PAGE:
The system uses 3D information from the satellite navigation and live traffic information, which it picks up over the internet. Once the driver has entered the chosen destination in the sat-nav, the new software takes over control of the hybrid powertrain.

It calculates when to use the internal combustion engine, when to deploy both the engine and electric motor, when to run on the battery alone and when the battery charge needs to be preserved for use later in the journey. It even advises the driver when to coast in order to save fuel.

Audi’s engineers believe that this autonomous control of the hybrid powertrain will maximise economy and allow future models to drive through towns and villages in zero-emissions mode. Real-world fuel economy should also be markedly improved.

Join the debate


26 November 2015
Audi's years away system is like the one about to be released in the Suzuki Baleno called SHVS, it mixes an integrated starter generator with the 1.2-litre engine.

typos1 - Just can’t respect opinion

26 November 2015
Autocar had the opportunity to actually drive the Suzuki 12V mild hybrid system at the Baleno launch but barely mentioned it. Now Audi come up with a press release to try and move on from their diesel fraud fiasco it gets a full front page splash.

I would be interested to hear more driving impressions of the Baleno SHVS but only the continental European press seem to be bothering with that variant.

26 November 2015
What kind of difference can a 1.5bhp boost make? I can see how a 16bhp electric assistance can make a difference. I would be quite keen to have this sort of system in my next car if it makes a significant difference to urban MPG. II generally do short trips in town and spend most of my time stuck in traffic but also do a big day trip once or twice a month.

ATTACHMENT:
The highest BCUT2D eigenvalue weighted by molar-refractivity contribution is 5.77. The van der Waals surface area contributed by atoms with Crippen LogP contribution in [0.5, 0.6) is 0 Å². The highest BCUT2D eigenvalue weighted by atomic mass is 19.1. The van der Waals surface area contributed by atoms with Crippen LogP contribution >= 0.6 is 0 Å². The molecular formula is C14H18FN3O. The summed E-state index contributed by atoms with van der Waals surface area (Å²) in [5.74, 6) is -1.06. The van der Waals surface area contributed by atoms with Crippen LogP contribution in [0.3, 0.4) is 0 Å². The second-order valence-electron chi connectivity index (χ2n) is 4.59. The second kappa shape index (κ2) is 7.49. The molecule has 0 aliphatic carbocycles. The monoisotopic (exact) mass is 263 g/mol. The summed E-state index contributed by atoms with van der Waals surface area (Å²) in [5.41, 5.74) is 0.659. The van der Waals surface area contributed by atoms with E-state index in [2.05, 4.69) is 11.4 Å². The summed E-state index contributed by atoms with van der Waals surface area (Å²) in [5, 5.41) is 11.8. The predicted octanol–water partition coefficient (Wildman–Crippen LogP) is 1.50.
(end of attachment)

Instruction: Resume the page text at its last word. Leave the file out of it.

26 November 2015
winniethewoo wrote:

What kind of difference can a 1.5bhp boost make? I can see how a 16bhp electric assistance can make a difference. I would be quite keen to have this sort of system in my next car if it makes a significant difference to urban MPG. II generally do short trips in town and spend most of my time stuck in traffic but also do a big day trip once or twice a month.

This is what I am interested to find out. The Suzuki system can provide about 3bhp of boost, adding about 50Nm of torque up to 3900rpm. I can see how this might help out with low-end driveability on a small, naturally aspirated, petrol engine like the Dualjet 1.2. I imagine it might be like the gen 1 Honda Insight and Civic IMA where the only real manifestation of the system was an ability to be in a gear higher than normal?

26 November 2015

If you could downgrade to an electric-assist bicycle for urban work, @winniethewoo, you could have the effect of this engine tech today, not get so snarled up in traffic, and keep the car for the longer trips! There's a chappie on such a bike I see most mornings, going along at a fair lick, overtaking all the other cyclists....

Not sure how the "free-wheeling" will feel in the Audi, but it can be an acquired taste, based on my experience of it on my dsg car. I remain to be convinced over the fuel saving benefits, my thinking is that the skilled driver can do more to save fuel than the tech.

26 November 2015
How mild must a "mild" hybrid be to qualify for the name? This one appears to be to be so mild that the electric assist will make very little difference in real world cut and thrust driving - it's really only there to cheat the test cycle. Audi's system is decades behind what Toyota is currently offering with its powerful motor and energy recovery, high efficiency Atkinson cycle petrol engine and integrated CVT transmission. Not only is the Japanese hybrid quantifiably better, it's very well proven and available right now. It's the system I'd chose.


26 November 2015
...the easier it is to stop up the drain. One worries about the increasing complexity of ALL modern cars: "active anti-roll bar system that uses planetary gears driven by small electric motors to couple and uncouple the roll bars individually from the chassis". We can't all afford to get a new car every 3 years - some of us need to keep a car going a little longer, and I pity the poor person who'll end up getting one of these from a out of town used car dealership ten years down the line.